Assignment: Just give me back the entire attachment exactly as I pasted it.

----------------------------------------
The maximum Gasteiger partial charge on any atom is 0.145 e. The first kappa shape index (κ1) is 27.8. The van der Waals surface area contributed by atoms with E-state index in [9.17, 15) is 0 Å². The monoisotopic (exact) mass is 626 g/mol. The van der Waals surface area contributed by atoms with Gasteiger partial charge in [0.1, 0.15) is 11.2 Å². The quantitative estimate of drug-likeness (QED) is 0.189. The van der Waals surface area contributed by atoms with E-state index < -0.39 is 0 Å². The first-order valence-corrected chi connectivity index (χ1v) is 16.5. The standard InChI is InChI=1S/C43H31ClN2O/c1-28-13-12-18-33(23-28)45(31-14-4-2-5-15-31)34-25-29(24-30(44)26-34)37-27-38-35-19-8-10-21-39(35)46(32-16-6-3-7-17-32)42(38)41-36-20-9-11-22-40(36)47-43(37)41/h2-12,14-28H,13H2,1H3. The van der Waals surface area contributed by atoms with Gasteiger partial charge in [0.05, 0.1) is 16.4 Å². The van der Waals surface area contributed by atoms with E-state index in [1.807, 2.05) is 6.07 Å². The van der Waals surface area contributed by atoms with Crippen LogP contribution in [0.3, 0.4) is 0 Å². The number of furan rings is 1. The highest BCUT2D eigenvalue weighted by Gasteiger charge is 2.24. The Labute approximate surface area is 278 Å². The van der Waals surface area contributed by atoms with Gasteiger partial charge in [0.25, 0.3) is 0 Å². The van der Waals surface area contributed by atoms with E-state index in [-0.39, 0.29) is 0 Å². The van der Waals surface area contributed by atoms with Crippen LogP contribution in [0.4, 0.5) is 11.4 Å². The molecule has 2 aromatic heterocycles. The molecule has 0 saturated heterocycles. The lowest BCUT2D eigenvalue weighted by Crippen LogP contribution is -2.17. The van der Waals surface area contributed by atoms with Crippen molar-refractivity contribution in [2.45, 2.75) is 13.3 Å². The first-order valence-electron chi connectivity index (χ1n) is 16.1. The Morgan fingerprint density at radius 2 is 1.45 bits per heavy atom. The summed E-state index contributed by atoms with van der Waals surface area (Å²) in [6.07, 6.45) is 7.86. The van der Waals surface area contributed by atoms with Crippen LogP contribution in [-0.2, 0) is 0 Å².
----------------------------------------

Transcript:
The maximum Gasteiger partial charge on any atom is 0.145 e. The first kappa shape index (κ1) is 27.8. The van der Waals surface area contributed by atoms with E-state index in [9.17, 15) is 0 Å². The monoisotopic (exact) mass is 626 g/mol. The van der Waals surface area contributed by atoms with Gasteiger partial charge in [0.1, 0.15) is 11.2 Å². The quantitative estimate of drug-likeness (QED) is 0.189. The van der Waals surface area contributed by atoms with E-state index < -0.39 is 0 Å². The first-order valence-corrected chi connectivity index (χ1v) is 16.5. The standard InChI is InChI=1S/C43H31ClN2O/c1-28-13-12-18-33(23-28)45(31-14-4-2-5-15-31)34-25-29(24-30(44)26-34)37-27-38-35-19-8-10-21-39(35)46(32-16-6-3-7-17-32)42(38)41-36-20-9-11-22-40(36)47-43(37)41/h2-12,14-28H,13H2,1H3. The van der Waals surface area contributed by atoms with Gasteiger partial charge in [0.05, 0.1) is 16.4 Å². The van der Waals surface area contributed by atoms with E-state index in [1.807, 2.05) is 6.07 Å². The van der Waals surface area contributed by atoms with Crippen LogP contribution in [0.3, 0.4) is 0 Å². The number of furan rings is 1. The highest BCUT2D eigenvalue weighted by Gasteiger charge is 2.24. The Labute approximate surface area is 278 Å². The van der Waals surface area contributed by atoms with Gasteiger partial charge in [0.25, 0.3) is 0 Å². The van der Waals surface area contributed by atoms with E-state index in [-0.39, 0.29) is 0 Å². The van der Waals surface area contributed by atoms with Crippen LogP contribution in [0.4, 0.5) is 11.4 Å². The molecule has 2 aromatic heterocycles. The molecule has 0 saturated heterocycles. The lowest BCUT2D eigenvalue weighted by Crippen LogP contribution is -2.17. The van der Waals surface area contributed by atoms with Crippen molar-refractivity contribution in [2.45, 2.75) is 13.3 Å². The first-order valence-electron chi connectivity index (χ1n) is 16.1. The Morgan fingerprint density at radius 2 is 1.45 bits per heavy atom. The summed E-state index contributed by atoms with van der Waals surface area (Å²) in [6.07, 6.45) is 7.86. The van der Waals surface area contributed by atoms with Crippen LogP contribution in [-0.2, 0) is 0 Å².